By Adam Jourdan
BUENOS AIRES (Reuters) – Argentina’s government laid out its most in-depth economic road map on Friday, a key step in debt talks after creditors clamored for more detailed information about the country’s plans as both sides look to strike a restructuring deal.
Economy Minister Martin Guzman said that under realistic fiscal and growth forecasts Argentina could not service its current debt load of over $110 billion in foreign-law bonds and credit facilities from global bodies.
“I would characterize the debt situation of the country today as unfinanceable, unaffordable and unsustainable,” Guzman said. “If nothing was done, if there wasn’t a debt operation, the debt path would be explosive.”
Argentina President Alberto Fernandez said in a statement later on Friday that his government and the International Monetary Fund had agreed that Argentina would be unable to make payments in foreign currency on its debt for four years.
Guzmman said further tightening was not possible given high levels of poverty in the country.
“Argentina has already made a massive adjustment of primary fiscal spending. There is no room in the short-term for continuing this dynamic, no room at all,” he said.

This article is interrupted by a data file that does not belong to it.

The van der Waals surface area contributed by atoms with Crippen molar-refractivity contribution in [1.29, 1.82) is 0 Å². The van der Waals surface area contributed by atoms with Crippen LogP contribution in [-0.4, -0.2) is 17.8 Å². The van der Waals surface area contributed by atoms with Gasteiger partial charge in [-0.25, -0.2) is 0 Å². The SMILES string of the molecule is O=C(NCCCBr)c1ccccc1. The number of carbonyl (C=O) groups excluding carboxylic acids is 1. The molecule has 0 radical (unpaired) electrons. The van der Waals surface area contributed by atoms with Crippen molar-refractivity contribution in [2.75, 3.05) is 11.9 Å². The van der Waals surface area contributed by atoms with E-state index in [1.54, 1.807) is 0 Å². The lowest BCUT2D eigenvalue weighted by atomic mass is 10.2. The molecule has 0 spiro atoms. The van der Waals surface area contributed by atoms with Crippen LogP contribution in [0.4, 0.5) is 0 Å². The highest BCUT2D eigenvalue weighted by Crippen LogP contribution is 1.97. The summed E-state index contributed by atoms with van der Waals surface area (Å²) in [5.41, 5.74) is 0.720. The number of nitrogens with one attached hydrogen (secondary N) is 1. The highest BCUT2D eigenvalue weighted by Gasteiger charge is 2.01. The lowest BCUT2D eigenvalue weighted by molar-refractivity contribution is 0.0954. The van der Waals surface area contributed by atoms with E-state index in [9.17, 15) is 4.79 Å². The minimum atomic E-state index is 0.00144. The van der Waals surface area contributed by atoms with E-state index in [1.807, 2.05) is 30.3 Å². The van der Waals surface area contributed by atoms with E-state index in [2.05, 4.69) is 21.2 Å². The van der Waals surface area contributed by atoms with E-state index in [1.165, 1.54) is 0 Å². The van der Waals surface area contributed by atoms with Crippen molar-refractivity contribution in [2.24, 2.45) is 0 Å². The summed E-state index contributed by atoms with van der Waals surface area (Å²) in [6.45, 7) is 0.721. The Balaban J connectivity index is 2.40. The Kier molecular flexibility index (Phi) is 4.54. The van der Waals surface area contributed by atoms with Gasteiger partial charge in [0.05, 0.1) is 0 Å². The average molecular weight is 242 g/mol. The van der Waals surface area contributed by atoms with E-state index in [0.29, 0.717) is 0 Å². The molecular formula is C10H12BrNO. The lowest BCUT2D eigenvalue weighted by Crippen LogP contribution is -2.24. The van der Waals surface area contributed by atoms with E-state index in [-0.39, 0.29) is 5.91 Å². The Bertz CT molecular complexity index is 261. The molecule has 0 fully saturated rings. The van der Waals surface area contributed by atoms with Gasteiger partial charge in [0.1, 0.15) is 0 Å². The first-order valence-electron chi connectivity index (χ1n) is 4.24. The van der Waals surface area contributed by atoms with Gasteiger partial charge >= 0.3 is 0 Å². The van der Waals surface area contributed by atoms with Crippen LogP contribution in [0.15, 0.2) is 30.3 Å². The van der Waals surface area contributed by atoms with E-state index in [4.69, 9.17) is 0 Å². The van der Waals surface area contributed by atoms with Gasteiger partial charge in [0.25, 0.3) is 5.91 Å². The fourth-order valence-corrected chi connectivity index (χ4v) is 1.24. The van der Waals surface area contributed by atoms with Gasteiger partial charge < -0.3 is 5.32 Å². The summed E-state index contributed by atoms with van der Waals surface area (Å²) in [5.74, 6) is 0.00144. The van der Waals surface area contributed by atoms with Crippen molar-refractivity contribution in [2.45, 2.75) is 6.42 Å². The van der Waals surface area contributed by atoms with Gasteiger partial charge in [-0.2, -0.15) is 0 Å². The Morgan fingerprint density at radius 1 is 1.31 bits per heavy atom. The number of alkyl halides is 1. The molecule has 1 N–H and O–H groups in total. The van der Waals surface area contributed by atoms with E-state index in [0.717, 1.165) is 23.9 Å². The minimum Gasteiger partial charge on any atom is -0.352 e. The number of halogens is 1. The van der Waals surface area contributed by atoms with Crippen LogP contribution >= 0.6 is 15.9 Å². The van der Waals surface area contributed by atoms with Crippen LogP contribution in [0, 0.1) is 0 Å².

Guzman laid out frameworks for growth of 1.5%-2% in the medium-to-long term, and a primary fiscal surplus over the same time frame of 0.8%-1.2%. He said the country was aiming for gross foreign reserves of $65 billion by 2024.
The minister said, however, that the coronavirus pandemic could impact Argentina’s economic analysis, especially in the short-term for 2020 and potentially even 2021.
“Today it’s clear we are living in times of very high uncertainty and that’s something that has to be taken into account,” he said. “This is something that was true before the coronavirus and it’s even more true now.”
Guzman said the government was discussing steps toward a new program with the IMF, which extended a $57 billion credit facility to Argentina in 2018.
The IMF said earlier on Friday that Argentina needed substantial relief from private creditors and that there was “virtually no scope” for its servicing bond payments in the medium term.
(Reporting by Adam Jourdan; Writing by Cassandra Garrison and Dave Sherwood; Editing by Leslie Adler)